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hw1 - CS 60A Solution to homework#1 Fall 1993 1-5 didn't...

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CS 60A -- Solution to homework #1 Fall 1993 1-5 didn't require any original thinking. 6. There are, of course, many possible ways to write this. None is perfectly elegant. The difficulty is figuring out which of the three arguments is smallest, so you can leave it out of the computation. Here is a straightforward solution: (define (sum-square-large a b c) (define (square x) (* x x)) (define (sumsq x y) (+ (square x) (square y))) (cond ((and (<= a b) (<= a c)) (sumsq b c)) ((and (<= b a) (<= b c)) (sumsq a c)) (else (sumsq a b)) )) Some additional thought suggests that some of the testing is unnecessary (define (sum-square-large a b c) (define (square x) (* x x)) (define (sumsq x y) (+ (square x) (square y))) (cond ((and (<= a b) (<= a c)) (sumsq b c)) ;; if we continue to here, a is not the smallest of a b c so ((<= b c) (sumsq a c)) (else (sumsq a b)) )) or even (define (sum-square-large a b c) (define (square x) (* x x)) (define (sumsq x y) (+ (square x) (square y))) (if (and (<= a b) (<= a c)) (sumsq b c) (sumsq a (max b c)))) If you didn't think of using AND to identify the conditions, it could also be done using nested IFs: (define (sum-square-large a b c) (define (square x) (* x x)) (define (sumsq x y) (+ (square x) (square y))) (if (>= a b) (if (>= b c) (sumsq a b) (sumsq a c)) (if (>= a c) (sumsq a b) (sumsq b c)))) Some people want to start by solving a subproblem: a function to find the two largest numbers. This can be done, but it's harder: (define (sum-square-large a b c) (define (square x) (* x x)) (define (sumsq nums) (+ (square (first nums)) (square (last nums)))) (define (two-largest a b c)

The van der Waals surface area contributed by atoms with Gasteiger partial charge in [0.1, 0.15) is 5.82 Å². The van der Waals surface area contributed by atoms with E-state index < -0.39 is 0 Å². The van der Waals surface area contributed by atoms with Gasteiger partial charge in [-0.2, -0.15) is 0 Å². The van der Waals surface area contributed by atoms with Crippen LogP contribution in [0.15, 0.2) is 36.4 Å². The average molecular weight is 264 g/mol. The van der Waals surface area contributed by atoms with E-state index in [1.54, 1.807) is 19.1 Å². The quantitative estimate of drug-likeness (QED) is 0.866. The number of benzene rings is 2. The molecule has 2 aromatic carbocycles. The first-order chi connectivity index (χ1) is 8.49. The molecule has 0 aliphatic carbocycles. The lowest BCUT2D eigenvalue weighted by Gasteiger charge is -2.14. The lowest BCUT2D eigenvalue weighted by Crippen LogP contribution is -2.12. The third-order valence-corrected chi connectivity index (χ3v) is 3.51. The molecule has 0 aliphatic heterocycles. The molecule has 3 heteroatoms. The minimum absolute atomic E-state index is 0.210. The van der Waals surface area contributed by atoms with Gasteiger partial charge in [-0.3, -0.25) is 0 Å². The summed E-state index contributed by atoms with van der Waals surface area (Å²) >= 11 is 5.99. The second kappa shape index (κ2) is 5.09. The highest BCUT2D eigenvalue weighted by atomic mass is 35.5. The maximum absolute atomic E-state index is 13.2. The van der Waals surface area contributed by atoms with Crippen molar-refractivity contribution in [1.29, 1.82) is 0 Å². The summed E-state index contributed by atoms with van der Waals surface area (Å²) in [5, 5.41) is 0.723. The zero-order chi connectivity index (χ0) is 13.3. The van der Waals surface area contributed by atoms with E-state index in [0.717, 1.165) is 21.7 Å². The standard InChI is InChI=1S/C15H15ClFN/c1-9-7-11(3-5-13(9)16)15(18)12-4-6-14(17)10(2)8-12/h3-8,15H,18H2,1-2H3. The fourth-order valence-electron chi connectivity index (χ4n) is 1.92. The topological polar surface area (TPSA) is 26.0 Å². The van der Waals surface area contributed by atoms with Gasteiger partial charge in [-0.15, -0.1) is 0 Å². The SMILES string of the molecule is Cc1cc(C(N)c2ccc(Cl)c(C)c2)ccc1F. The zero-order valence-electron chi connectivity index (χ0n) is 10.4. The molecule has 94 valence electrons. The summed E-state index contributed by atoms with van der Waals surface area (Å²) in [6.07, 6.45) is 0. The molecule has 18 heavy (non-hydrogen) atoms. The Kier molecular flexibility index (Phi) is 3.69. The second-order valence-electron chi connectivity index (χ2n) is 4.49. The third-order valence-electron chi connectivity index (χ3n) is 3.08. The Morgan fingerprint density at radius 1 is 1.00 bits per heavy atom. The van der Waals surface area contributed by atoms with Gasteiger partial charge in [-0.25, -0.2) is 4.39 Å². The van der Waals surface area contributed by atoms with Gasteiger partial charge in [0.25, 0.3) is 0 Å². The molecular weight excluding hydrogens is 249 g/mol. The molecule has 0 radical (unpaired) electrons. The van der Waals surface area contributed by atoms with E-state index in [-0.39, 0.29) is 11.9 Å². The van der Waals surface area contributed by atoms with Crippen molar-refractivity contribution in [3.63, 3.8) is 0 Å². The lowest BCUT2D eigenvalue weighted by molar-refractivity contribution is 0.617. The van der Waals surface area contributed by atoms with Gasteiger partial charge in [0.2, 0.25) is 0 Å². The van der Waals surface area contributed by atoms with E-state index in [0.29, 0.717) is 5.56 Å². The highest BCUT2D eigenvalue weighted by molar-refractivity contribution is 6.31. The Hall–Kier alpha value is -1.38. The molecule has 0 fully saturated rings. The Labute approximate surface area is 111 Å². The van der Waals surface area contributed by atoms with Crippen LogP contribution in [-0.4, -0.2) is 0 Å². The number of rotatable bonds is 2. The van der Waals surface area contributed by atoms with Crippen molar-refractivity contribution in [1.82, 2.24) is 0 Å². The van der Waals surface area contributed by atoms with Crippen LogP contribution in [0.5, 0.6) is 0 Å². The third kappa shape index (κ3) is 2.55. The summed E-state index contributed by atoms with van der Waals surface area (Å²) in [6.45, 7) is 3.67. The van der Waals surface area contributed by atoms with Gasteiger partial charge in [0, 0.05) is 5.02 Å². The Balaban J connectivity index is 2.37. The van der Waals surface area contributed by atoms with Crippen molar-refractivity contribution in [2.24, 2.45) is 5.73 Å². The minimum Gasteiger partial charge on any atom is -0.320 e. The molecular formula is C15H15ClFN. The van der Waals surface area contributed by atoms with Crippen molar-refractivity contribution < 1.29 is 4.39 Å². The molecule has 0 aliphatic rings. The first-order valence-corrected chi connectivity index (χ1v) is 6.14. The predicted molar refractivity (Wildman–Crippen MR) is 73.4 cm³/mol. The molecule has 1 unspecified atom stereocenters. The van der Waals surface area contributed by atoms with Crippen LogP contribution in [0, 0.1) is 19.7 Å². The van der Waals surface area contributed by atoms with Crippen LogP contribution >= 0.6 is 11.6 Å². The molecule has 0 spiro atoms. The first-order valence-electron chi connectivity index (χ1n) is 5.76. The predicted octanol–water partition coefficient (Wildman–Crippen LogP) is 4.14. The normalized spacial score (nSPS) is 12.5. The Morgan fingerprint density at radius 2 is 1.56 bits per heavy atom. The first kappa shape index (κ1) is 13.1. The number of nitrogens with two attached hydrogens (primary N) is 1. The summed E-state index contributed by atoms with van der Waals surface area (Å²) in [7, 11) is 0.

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(cond ((and (<= a b) (<= a c)) (sentence b c)) ((and (<= b a) (<= b c)) (sentence a c)) (else (sentence a b)))) (sumsq (two-largest a b c))) The trick here is that a function can't return two values, so two-largest has to return a sentence containing the two numbers. This hardly seems worth the effort, but the attempt to split the problem into logical pieces was well-motivated. It's a good idea in general, but it didn't work out well this time. The following solution wins the cuteness award, but it's a bit tricky: (define (sum-square-large papa mama baby) (define (square x) (* x x)) (cond ((> mama papa) (sum-square-large mama papa baby)) ((> baby papa) (sum-square-large baby papa mama)) ((> baby mama) (sum-square-large papa baby mama)) (else (+ (square papa) (square mama))))) Maybe the simplest way is to use min, a built-in scheme function ... (define (sum-square-large a b c) (define (square x) (* x x)) (define (sumsq x y) (+ (square x) (square y))) (cond ((equal? a (min a b c)) (sumsq b c)) ((equal? b (min a b c)) (sumsq a c)) (else (sumsq a b)) )) 7. This is an open-ended problem (child, children; alumnus, alumni) but here's a version that does some words correctly: (define (plural wd) (cond ((member? (last wd) '(o s x)) (word wd 'es)) ((and (equal? (last wd) 'y) (not (vowel? (last (bl wd))))) (word (bl wd) 'ies)) (else (word wd 's)) )) If that consonant-then-y test looks too messy for you, it can be
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